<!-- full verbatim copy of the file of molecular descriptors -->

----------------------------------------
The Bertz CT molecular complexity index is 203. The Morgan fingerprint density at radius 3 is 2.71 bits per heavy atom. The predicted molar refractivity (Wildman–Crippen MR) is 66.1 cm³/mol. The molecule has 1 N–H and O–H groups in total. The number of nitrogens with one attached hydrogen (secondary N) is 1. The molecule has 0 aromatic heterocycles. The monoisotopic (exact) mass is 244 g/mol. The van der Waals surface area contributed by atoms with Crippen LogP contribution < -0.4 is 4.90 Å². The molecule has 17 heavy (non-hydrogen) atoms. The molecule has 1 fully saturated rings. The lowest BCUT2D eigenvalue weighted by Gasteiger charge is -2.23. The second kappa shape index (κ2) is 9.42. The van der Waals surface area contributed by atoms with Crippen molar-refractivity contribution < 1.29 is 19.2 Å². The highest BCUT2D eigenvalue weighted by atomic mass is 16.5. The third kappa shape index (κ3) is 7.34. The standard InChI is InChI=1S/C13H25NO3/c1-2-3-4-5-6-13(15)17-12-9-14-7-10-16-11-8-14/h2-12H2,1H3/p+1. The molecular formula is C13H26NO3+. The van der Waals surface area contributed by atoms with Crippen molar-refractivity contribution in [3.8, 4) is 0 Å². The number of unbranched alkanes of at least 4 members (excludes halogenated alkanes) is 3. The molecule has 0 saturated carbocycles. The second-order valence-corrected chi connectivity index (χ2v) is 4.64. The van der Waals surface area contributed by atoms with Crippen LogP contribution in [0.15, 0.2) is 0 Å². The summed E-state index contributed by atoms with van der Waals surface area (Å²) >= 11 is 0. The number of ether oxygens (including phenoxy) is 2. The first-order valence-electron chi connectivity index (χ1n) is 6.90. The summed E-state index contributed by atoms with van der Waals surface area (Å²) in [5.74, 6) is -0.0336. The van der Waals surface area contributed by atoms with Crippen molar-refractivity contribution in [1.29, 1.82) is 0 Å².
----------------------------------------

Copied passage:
The Bertz CT molecular complexity index is 203. The Morgan fingerprint density at radius 3 is 2.71 bits per heavy atom. The predicted molar refractivity (Wildman–Crippen MR) is 66.1 cm³/mol. The molecule has 1 N–H and O–H groups in total. The number of nitrogens with one attached hydrogen (secondary N) is 1. The molecule has 0 aromatic heterocycles. The monoisotopic (exact) mass is 244 g/mol. The van der Waals surface area contributed by atoms with Crippen LogP contribution < -0.4 is 4.90 Å². The molecule has 17 heavy (non-hydrogen) atoms. The molecule has 1 fully saturated rings. The lowest BCUT2D eigenvalue weighted by Gasteiger charge is -2.23. The second kappa shape index (κ2) is 9.42. The van der Waals surface area contributed by atoms with Crippen molar-refractivity contribution < 1.29 is 19.2 Å². The highest BCUT2D eigenvalue weighted by atomic mass is 16.5. The third kappa shape index (κ3) is 7.34. The standard InChI is InChI=1S/C13H25NO3/c1-2-3-4-5-6-13(15)17-12-9-14-7-10-16-11-8-14/h2-12H2,1H3/p+1. The molecular formula is C13H26NO3+. The van der Waals surface area contributed by atoms with Crippen molar-refractivity contribution in [3.8, 4) is 0 Å². The number of unbranched alkanes of at least 4 members (excludes halogenated alkanes) is 3. The molecule has 0 saturated carbocycles. The second-order valence-corrected chi connectivity index (χ2v) is 4.64. The van der Waals surface area contributed by atoms with Crippen LogP contribution in [0.15, 0.2) is 0 Å². The summed E-state index contributed by atoms with van der Waals surface area (Å²) >= 11 is 0. The number of ether oxygens (including phenoxy) is 2. The first-order valence-electron chi connectivity index (χ1n) is 6.90. The summed E-state index contributed by atoms with van der Waals surface area (Å²) in [5.74, 6) is -0.0336. The van der Waals surface area contributed by atoms with Crippen molar-refractivity contribution in [1.29, 1.82) is 0 Å².